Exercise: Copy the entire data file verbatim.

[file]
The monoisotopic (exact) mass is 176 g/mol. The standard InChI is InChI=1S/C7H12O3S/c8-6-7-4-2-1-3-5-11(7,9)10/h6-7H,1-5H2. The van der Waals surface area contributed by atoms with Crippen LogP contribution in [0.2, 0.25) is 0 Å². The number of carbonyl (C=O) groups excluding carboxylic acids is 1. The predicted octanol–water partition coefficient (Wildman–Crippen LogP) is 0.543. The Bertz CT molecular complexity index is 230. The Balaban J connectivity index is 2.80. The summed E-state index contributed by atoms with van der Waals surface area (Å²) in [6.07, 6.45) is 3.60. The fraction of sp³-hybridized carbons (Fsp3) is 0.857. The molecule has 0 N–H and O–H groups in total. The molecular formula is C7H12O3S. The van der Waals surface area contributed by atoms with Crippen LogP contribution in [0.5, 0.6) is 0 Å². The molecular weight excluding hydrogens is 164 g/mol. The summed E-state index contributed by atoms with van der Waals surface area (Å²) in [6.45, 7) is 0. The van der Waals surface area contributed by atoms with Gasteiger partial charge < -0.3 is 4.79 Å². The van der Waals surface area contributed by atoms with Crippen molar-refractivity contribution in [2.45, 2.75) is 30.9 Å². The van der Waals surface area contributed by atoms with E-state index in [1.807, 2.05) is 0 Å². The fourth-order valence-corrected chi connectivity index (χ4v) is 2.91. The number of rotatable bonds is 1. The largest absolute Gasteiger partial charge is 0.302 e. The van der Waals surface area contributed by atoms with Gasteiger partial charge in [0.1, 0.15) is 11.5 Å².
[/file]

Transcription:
The monoisotopic (exact) mass is 176 g/mol. The standard InChI is InChI=1S/C7H12O3S/c8-6-7-4-2-1-3-5-11(7,9)10/h6-7H,1-5H2. The van der Waals surface area contributed by atoms with Crippen LogP contribution in [0.2, 0.25) is 0 Å². The number of carbonyl (C=O) groups excluding carboxylic acids is 1. The predicted octanol–water partition coefficient (Wildman–Crippen LogP) is 0.543. The Bertz CT molecular complexity index is 230. The Balaban J connectivity index is 2.80. The summed E-state index contributed by atoms with van der Waals surface area (Å²) in [6.07, 6.45) is 3.60. The fraction of sp³-hybridized carbons (Fsp3) is 0.857. The molecule has 0 N–H and O–H groups in total. The molecular formula is C7H12O3S. The van der Waals surface area contributed by atoms with Crippen LogP contribution in [0.5, 0.6) is 0 Å². The molecular weight excluding hydrogens is 164 g/mol. The summed E-state index contributed by atoms with van der Waals surface area (Å²) in [6.45, 7) is 0. The van der Waals surface area contributed by atoms with Gasteiger partial charge < -0.3 is 4.79 Å². The van der Waals surface area contributed by atoms with Crippen molar-refractivity contribution in [2.45, 2.75) is 30.9 Å². The van der Waals surface area contributed by atoms with E-state index in [1.807, 2.05) is 0 Å². The fourth-order valence-corrected chi connectivity index (χ4v) is 2.91. The number of rotatable bonds is 1. The largest absolute Gasteiger partial charge is 0.302 e. The van der Waals surface area contributed by atoms with Gasteiger partial charge in [0.1, 0.15) is 11.5 Å².